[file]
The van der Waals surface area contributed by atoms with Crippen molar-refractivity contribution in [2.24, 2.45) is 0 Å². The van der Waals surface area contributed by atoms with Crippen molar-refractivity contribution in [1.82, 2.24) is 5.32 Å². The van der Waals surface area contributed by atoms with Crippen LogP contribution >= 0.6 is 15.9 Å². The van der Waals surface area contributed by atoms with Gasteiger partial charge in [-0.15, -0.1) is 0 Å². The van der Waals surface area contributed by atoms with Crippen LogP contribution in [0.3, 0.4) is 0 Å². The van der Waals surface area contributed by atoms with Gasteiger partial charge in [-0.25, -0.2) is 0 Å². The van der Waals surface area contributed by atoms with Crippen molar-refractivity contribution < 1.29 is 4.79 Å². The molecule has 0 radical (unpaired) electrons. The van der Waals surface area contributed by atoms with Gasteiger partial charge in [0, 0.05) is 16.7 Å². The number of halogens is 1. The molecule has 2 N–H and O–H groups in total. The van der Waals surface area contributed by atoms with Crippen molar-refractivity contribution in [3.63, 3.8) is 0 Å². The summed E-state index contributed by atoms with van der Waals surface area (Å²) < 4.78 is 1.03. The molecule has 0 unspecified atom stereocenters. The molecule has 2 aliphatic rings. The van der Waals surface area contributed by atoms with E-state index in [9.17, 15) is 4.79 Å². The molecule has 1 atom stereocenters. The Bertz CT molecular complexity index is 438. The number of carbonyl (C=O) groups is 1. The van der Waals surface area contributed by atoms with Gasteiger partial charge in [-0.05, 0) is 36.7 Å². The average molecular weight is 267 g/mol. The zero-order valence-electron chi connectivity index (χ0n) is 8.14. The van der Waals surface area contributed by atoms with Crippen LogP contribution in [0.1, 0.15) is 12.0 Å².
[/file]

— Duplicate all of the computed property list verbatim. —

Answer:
The van der Waals surface area contributed by atoms with Crippen molar-refractivity contribution in [2.24, 2.45) is 0 Å². The van der Waals surface area contributed by atoms with Crippen molar-refractivity contribution in [1.82, 2.24) is 5.32 Å². The van der Waals surface area contributed by atoms with Crippen LogP contribution >= 0.6 is 15.9 Å². The van der Waals surface area contributed by atoms with Gasteiger partial charge in [-0.15, -0.1) is 0 Å². The van der Waals surface area contributed by atoms with Crippen LogP contribution in [0.3, 0.4) is 0 Å². The van der Waals surface area contributed by atoms with Gasteiger partial charge in [-0.25, -0.2) is 0 Å². The van der Waals surface area contributed by atoms with Crippen molar-refractivity contribution < 1.29 is 4.79 Å². The molecule has 0 radical (unpaired) electrons. The van der Waals surface area contributed by atoms with Gasteiger partial charge in [0, 0.05) is 16.7 Å². The number of halogens is 1. The molecule has 2 N–H and O–H groups in total. The van der Waals surface area contributed by atoms with Crippen molar-refractivity contribution in [3.63, 3.8) is 0 Å². The summed E-state index contributed by atoms with van der Waals surface area (Å²) < 4.78 is 1.03. The molecule has 0 unspecified atom stereocenters. The molecule has 2 aliphatic rings. The van der Waals surface area contributed by atoms with E-state index in [9.17, 15) is 4.79 Å². The molecule has 1 atom stereocenters. The Bertz CT molecular complexity index is 438. The number of carbonyl (C=O) groups is 1. The van der Waals surface area contributed by atoms with Gasteiger partial charge in [-0.05, 0) is 36.7 Å². The average molecular weight is 267 g/mol. The zero-order valence-electron chi connectivity index (χ0n) is 8.14. The van der Waals surface area contributed by atoms with Crippen LogP contribution in [0.1, 0.15) is 12.0 Å².